Dubare reserve forest elephant camp

  • Golden temple bylekuppe

    Golden temple bylekuppe

  • Madikeri palace now used as district administration seat inside fort

    Madikeri palace now used as district administration seat inside fort

  • Coffee

    Coffee

Coorg (or Kodagu) was an independent state until 1956 when it was incorporated into the newly formed state of Karnataka.

Things to see


Coffee Plantations

CoffeeCoorg produces some of the world’s finest varieties of mild coffee. The many plantations are both interesting to visit and pleasant for walks.

Bylekuppe 

Bylekuppe monasteryBylekuppe is the second largest Tibetan settlement outside Tibet. There is a Tibetan monastery with 7,000 monks, a Tibetan village and a flea market.

Madikeri

Madikeri palace now used as district administration seat inside fortMadikeri is the district headquarters of Coorg and is a charming hill town surrounded by rolling coffee and orange plantations. The Fort in the centre of town contains a simple palace of the Lingayat rulers, a temple, an old church, and a museum. The famous Omkareshvara Shiva Temple lies just to the East of the Fort.

Abbey Falls

Abbey fallsThe walk up to Abbey Falls, 5 miles from Madikeri, is popular and takes trekkers through forests and coffee plantations.

Feb 082015
 
The Kabini river has been dammed forming a huge reservoir close to the town of Sargur. The backwaters of the Kabini reservoir are very rich in wildlife, especially in summer when the water level recedes and animals venture onto the open grassy meadows in search of water. The Kabini Forest Reserve is one of the most popular wildlife destinations in Karnataka, probably because of its accessibility, lush green landscape surrounding the large lake, and common sightings of herds of elephants and tigers. It is 50 miles away from Mysore and 127 miles from Bengaluru (Bangalore).

  • Leopard resting in a tree, Nagarhole National Park

    Leopard resting in a tree, Nagarhole National Park

  • Fishing on the Kabini River

    Fishing on the Kabini River

  • Safari jeep, Nagarhole National Park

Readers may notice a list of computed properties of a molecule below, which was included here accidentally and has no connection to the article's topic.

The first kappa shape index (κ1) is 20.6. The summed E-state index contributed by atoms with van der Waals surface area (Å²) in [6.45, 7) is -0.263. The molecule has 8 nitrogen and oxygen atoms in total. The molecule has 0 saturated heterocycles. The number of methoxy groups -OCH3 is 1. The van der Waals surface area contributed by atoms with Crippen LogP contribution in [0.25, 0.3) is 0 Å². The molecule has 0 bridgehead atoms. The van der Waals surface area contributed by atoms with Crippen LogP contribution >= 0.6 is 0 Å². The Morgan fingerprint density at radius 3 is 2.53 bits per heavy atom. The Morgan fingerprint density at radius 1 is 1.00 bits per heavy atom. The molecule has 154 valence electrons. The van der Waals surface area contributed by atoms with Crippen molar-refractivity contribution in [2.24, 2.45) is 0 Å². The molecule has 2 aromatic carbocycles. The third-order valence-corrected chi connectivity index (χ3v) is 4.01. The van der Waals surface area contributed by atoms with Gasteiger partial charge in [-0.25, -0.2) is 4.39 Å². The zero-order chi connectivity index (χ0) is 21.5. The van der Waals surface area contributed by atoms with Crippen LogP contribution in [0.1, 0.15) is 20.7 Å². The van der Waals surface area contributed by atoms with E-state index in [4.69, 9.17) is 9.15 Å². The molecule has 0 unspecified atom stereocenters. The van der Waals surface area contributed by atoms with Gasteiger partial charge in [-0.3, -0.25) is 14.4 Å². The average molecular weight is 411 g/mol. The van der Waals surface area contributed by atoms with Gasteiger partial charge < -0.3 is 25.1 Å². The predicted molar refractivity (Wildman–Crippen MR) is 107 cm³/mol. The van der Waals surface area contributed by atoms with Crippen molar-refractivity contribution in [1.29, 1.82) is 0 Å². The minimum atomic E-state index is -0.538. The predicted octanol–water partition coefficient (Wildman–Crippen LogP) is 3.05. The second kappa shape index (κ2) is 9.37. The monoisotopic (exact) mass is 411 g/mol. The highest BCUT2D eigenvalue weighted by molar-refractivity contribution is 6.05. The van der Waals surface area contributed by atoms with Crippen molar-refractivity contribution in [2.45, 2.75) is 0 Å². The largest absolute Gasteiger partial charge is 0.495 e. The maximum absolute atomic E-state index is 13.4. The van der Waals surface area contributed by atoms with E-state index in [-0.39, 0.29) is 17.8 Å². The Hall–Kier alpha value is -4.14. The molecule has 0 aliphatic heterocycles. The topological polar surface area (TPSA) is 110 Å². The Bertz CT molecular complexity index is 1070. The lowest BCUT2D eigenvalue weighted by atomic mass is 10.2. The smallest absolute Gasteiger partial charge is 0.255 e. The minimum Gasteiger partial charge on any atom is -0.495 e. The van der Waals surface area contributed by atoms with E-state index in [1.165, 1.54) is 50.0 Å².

Safari jeep, Nagarhole National Park

  • Kabini River

    Kabini River

  • Eagle in Nagarhole National Park

    Eagle in Nagarhole National Park

  • Peacock, Nagarhole National Park

    Peacock, Nagarhole National Park

  • Monkey, Nagarhole National Park

    Monkey, Nagarhole National Park

  • Nagarhole National Park

    Nagarhole National Park

  • Monkey, Nagarhole National Park

    Monkey, Nagarhole National Park

  • Gaur (a type of bison), Nagarhole National Park

    Gaur (a type of bison), Nagarhole National Park

  • Dear, Nagarhole National Park

    Dear, Nagarhole National Park

  • Kabini River

    Kabini River

  • Kabini River

    Kabini River

  • Kabini River

    Kabini River

  • Farmer ploughing  near Kabini River

    Farmer ploughing near Kabini River

  • Crops near Kabini River

    Crops near Kabini River

  • Crop near Kabini River

    Crop near Kabini River

  • Ladies picking Cotton near Kabini River

    Ladies picking Cotton near Kabini River

  • Dear in Nagarhole National Park

    Dear in Nagarhole National Park

  • Mongoose in Nagarhole National Park

    Mongoose in Nagarhole National Park

  • Elephant in Nagarhole National Park

    Elephant in Nagarhole National Park

Things to see


Kabini River. The Kabini dam submerged a large tract of forest creating a huge lake. During the dry season, the lake dries out, leaving only the main river visible. The resulting open plain quickly grows plentiful amounts of grass, more reminiscent of African savanna than tropical India. This unique habitat has proved to be a boon for the park, attracting a large concentration of Elephants other herbivores and their prey.

Nagarhole National Park covers 248 sq miles and is located to the north-west of the adjacent Bandipur National Park, both part of the wider Nilgiri Biosphere Reserve. a vast area, 2,132 sq miles, in the states of Tamil Nadu, Kerala and Karnataka. The Kabini river separates the two parks.
Nagarhole is perhaps the best remaining habitat of the Asian elephant in the world. It is not unusual to see herds of elephants on the river bank. Gaur, the largest of the bison family, are another attraction of the park. Carnivores include  the Sloth bear, Tiger, leopard, the Asiatic wild dog also called dhole, the striped hyena, jackal, jungle cat and rusty spotted cat. The Sambar, chital or axis deer, Muntjac, mouse deer and the four-horned antelope are all found in this area.  The park is a mixture of semi-evergreen and deciduous forest, interspersed with grassy swamps and scrub forest.